Murder mysteries are defined by their central, structuring absences. A hole occupies the space where a life once lived. That hole can never be filled. But through an investigation of the facts, an uncovering of the truth, and a pursuit and capture of the killer, we can define and discover the shape of the hole to a degree of accuracy sufficient to put a cover on it, so that the still-living may proceed past it once more.
Gast, a graphic novel of exquisite and accomplished empathy and restraint by alternative-comics veteran Carol Swain, tells a story centered on a hole far harder to close up than most. It proceeds with the methods and mechanics of investigation and discovery. The scene of the crime is visited. The victim’s routine is examined. The friends and acquaintances of victim and suspect alike are questioned. Evidence is recovered and cataloged: a discarded make-up bag, a shell casing, a stain on the bedroom wall. Means, motive, and opportunity are all established.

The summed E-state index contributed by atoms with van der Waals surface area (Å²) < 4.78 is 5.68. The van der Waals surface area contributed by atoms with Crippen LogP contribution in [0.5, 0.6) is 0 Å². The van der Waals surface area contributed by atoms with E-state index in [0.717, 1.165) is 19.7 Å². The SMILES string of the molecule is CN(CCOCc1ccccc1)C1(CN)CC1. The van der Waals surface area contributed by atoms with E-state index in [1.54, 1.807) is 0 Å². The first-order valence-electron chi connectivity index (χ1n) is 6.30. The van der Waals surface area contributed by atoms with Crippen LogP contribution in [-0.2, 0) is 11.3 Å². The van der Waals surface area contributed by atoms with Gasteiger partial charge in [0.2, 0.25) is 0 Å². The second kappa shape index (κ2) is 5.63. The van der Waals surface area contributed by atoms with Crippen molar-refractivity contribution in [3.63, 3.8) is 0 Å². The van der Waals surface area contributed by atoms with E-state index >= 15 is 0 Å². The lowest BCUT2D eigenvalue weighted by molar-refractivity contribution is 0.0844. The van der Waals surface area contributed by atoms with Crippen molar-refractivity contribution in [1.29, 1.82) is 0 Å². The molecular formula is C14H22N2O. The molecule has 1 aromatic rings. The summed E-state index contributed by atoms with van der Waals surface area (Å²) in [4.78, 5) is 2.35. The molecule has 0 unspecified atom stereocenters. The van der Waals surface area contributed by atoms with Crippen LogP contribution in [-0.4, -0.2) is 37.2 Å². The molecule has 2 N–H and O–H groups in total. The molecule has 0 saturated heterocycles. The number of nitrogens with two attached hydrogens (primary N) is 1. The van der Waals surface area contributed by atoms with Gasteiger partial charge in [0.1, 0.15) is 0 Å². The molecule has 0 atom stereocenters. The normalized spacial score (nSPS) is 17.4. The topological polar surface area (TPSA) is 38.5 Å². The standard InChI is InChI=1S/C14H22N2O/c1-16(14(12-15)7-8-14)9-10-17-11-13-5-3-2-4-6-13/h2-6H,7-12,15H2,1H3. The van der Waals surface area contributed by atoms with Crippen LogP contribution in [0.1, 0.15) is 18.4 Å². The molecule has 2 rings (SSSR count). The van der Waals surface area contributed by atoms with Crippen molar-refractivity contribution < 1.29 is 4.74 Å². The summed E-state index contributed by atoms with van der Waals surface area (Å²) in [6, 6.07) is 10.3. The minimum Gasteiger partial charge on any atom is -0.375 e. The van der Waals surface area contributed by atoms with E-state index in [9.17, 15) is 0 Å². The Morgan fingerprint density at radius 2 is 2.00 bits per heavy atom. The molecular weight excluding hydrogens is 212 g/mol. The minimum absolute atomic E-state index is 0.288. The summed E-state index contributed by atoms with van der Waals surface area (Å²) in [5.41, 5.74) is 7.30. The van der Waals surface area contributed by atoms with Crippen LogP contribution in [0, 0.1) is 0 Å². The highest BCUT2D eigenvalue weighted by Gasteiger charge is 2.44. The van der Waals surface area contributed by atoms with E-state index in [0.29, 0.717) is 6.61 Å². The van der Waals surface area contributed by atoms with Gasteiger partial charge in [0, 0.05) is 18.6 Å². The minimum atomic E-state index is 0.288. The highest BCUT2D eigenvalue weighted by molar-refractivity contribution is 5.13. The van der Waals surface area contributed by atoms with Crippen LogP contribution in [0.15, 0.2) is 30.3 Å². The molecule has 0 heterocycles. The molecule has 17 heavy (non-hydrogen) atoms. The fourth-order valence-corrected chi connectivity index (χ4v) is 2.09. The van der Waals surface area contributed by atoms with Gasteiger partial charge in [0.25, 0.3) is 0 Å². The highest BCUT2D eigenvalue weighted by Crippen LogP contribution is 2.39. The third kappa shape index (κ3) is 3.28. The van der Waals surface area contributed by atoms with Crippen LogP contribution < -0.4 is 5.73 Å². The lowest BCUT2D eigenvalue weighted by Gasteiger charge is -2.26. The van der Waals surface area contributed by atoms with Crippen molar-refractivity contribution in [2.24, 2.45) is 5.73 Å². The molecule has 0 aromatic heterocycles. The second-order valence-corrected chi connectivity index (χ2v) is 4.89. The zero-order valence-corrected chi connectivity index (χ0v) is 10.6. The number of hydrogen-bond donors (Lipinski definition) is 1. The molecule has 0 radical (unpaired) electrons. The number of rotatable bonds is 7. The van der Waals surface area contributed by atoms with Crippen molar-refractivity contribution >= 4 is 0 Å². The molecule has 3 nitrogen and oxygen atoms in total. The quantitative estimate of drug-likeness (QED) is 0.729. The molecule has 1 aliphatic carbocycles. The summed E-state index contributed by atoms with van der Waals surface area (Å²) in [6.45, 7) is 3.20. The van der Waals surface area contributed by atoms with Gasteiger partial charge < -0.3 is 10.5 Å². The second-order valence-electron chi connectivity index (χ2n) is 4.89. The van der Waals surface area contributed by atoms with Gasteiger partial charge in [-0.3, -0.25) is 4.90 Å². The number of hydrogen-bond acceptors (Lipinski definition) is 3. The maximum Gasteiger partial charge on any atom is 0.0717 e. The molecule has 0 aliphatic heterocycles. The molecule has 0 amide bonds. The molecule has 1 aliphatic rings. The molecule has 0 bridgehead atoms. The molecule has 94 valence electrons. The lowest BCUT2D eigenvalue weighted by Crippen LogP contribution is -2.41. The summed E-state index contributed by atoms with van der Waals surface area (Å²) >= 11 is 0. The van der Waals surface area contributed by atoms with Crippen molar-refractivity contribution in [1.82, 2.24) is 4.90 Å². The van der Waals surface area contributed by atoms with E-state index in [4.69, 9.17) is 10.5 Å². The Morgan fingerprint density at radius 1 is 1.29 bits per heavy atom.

But there is no crime, because killer and victim are one and the same. There is no pursuit, no arrest, no trial, no conviction, because there can’t be. We don’t so much as see the dead person once — not as a corpse, not in a flashback, not in a photograph. All we have is what is learned by a quiet, curious eleven-year-old girl, Helen, a lover of nature and long walks who must piece together even the most basic of facts about the deceased. At first we don’t even know the deceased is a person: Helen is simply told of a “rare bird” who killed himself nearby, and as a Londoner newly arrived in the rural region of Wales where the story is set and unfamiliar with the antiquated expression, she starts her search looking for an actual bird. Like the pages of the ever-present journals, Helen starts with a completely blank slate. Over the course of many long wordless walks and quiet conversations with both her human and, mysteriously, animal neighbors, she slowly fills the tabula rasa with discoveries: suicide, gender dysphoria, the allure and peril of solitude, and the life and death cycle of this farming community and its inhabitants. She learns that most adult of lessons: We each of us have roles we play in the lives of others, shapes we take in their worlds—shapes that can be integral to those lives’ landscape yet still not save us.